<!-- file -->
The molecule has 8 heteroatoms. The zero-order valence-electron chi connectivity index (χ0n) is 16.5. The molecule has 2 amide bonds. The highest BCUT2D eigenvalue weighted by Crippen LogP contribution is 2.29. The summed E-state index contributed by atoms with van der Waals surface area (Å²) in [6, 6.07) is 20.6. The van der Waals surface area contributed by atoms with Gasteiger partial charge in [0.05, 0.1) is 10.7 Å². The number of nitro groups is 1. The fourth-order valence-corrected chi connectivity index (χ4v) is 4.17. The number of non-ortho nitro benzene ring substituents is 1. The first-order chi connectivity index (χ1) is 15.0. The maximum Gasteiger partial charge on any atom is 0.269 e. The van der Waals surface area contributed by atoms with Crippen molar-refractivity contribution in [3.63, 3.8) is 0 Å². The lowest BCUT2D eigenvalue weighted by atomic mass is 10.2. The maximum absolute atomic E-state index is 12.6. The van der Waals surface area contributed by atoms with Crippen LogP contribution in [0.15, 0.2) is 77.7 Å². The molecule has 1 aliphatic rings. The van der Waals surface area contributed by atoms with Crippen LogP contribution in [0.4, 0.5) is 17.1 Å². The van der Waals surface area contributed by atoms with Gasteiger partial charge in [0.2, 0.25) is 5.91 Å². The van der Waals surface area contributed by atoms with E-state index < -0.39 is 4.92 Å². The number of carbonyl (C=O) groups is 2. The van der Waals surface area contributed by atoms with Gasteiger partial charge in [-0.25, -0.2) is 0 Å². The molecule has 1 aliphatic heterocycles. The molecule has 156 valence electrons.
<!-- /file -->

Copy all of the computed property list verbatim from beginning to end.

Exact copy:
The molecule has 8 heteroatoms. The zero-order valence-electron chi connectivity index (χ0n) is 16.5. The molecule has 2 amide bonds. The highest BCUT2D eigenvalue weighted by Crippen LogP contribution is 2.29. The summed E-state index contributed by atoms with van der Waals surface area (Å²) in [6, 6.07) is 20.6. The van der Waals surface area contributed by atoms with Gasteiger partial charge in [0.05, 0.1) is 10.7 Å². The number of nitro groups is 1. The fourth-order valence-corrected chi connectivity index (χ4v) is 4.17. The number of non-ortho nitro benzene ring substituents is 1. The first-order chi connectivity index (χ1) is 15.0. The maximum Gasteiger partial charge on any atom is 0.269 e. The van der Waals surface area contributed by atoms with Crippen molar-refractivity contribution in [3.63, 3.8) is 0 Å². The lowest BCUT2D eigenvalue weighted by atomic mass is 10.2. The maximum absolute atomic E-state index is 12.6. The van der Waals surface area contributed by atoms with Crippen LogP contribution in [0.15, 0.2) is 77.7 Å². The molecule has 1 aliphatic rings. The van der Waals surface area contributed by atoms with Crippen LogP contribution in [0.4, 0.5) is 17.1 Å². The van der Waals surface area contributed by atoms with Gasteiger partial charge in [0.2, 0.25) is 5.91 Å². The van der Waals surface area contributed by atoms with E-state index < -0.39 is 4.92 Å². The number of carbonyl (C=O) groups is 2. The van der Waals surface area contributed by atoms with Gasteiger partial charge in [-0.25, -0.2) is 0 Å². The molecule has 1 aliphatic heterocycles. The molecule has 156 valence electrons.